A new report by the Obama administration's own watchdog group found that the White House's plan to help struggling homeowners has come up short.
Even those who get their payments lowered may not be able to keep up, the study revealed.
Obama Plan Falls Short
The report released Wednesday by the Congressional Oversight Panel concluded the program will likely help only 1 million homeowners, falling short of the administration's original goal of 4 million.
Approximately 6 million families are more than two months behind on their mortgages, with 200,000 more receive foreclosure notices each month.
"It is stunning the position that we're in," Harvard Law School professor Elizabeth Warren said.
The panel slammed President Obama's plan to help those families, saying of the 1.4 million homeowners who've signed up for help through the president's plan, only 230,000 had their mortgages permanently lowered.
"The taxpayers shoveled out hundreds of billions of dollars to rescue these institutions, and now they're not interested in helping that same taxpayer out," Warren said.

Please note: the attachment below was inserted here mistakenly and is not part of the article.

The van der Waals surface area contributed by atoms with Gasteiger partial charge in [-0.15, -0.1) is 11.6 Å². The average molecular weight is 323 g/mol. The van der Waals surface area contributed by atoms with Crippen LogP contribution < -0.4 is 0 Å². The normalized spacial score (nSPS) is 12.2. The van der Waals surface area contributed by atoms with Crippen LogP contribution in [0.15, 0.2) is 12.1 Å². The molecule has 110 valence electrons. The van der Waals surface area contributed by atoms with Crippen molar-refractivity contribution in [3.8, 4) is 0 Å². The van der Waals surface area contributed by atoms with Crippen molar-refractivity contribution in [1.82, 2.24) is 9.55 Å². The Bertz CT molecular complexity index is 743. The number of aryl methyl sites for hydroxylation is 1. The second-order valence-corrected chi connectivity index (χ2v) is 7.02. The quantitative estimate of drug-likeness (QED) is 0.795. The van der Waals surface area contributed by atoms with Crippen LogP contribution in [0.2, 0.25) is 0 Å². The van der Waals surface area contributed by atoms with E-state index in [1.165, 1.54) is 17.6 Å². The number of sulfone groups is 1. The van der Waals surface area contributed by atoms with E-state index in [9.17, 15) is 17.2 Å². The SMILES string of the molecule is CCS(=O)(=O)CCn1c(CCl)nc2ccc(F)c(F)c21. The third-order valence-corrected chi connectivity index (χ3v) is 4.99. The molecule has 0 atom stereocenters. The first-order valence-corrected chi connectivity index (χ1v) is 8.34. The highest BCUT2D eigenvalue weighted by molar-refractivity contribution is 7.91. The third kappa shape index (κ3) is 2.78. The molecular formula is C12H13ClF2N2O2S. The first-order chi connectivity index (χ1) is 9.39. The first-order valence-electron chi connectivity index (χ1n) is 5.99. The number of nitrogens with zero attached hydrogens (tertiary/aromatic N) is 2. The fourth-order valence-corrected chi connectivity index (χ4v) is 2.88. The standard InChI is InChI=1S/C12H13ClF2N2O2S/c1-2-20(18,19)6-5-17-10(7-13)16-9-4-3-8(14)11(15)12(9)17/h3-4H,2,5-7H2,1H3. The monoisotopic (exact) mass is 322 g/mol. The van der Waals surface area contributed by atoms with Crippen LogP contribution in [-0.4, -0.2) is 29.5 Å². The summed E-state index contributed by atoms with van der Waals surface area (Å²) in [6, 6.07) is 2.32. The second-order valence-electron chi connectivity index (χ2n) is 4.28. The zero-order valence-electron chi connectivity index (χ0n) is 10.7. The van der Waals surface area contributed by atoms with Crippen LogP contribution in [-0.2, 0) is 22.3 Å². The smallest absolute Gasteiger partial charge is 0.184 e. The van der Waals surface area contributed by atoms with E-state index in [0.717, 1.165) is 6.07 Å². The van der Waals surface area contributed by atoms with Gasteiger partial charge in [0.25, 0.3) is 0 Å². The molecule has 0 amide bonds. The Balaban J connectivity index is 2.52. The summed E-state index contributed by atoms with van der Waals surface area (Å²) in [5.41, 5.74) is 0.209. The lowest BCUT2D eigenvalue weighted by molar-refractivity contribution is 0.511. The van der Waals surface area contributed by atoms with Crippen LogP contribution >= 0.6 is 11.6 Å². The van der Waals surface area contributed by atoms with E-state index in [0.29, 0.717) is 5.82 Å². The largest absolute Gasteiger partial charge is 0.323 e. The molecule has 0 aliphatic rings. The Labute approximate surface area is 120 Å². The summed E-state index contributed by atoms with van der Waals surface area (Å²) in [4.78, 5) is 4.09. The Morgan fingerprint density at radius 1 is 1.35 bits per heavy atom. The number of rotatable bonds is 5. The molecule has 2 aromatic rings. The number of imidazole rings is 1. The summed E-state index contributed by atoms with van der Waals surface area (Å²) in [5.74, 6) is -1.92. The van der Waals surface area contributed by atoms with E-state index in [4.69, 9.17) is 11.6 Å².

Bank Execs Grilled by Congress
At a hearing Tuesday before the House Financial Services committee, top bank executives for four of the nation's largest banks - including Citigroup, Bank of America, Wells Fargo & Co. and JP Morgan Chase - were grilled over the issue.
The banks have been under fire for not doing enough to help struggling homeowners.
"We have not significantly impacted the number of homes in foreclosures. Do you agree this contention?" Rep. Al Green, D-Texas, asked Well Fargo Home Mortgage executive Mike Heidi.
"Certainly there is no question more needs to be done," Heidi replied.
"Sir, more needs to be done?" Green pressed. "What are we going to do about them?"
Meanwhile, some Republican lawmakers say the president should abandon the effort and focus on creating jobs.
"The market needs to find its own footing free of government intervention and manipulation so we can revive our economy and get on with a full housing market recovery," said Rep. Spencer Bachus of Alabama, the committee's senior Republican.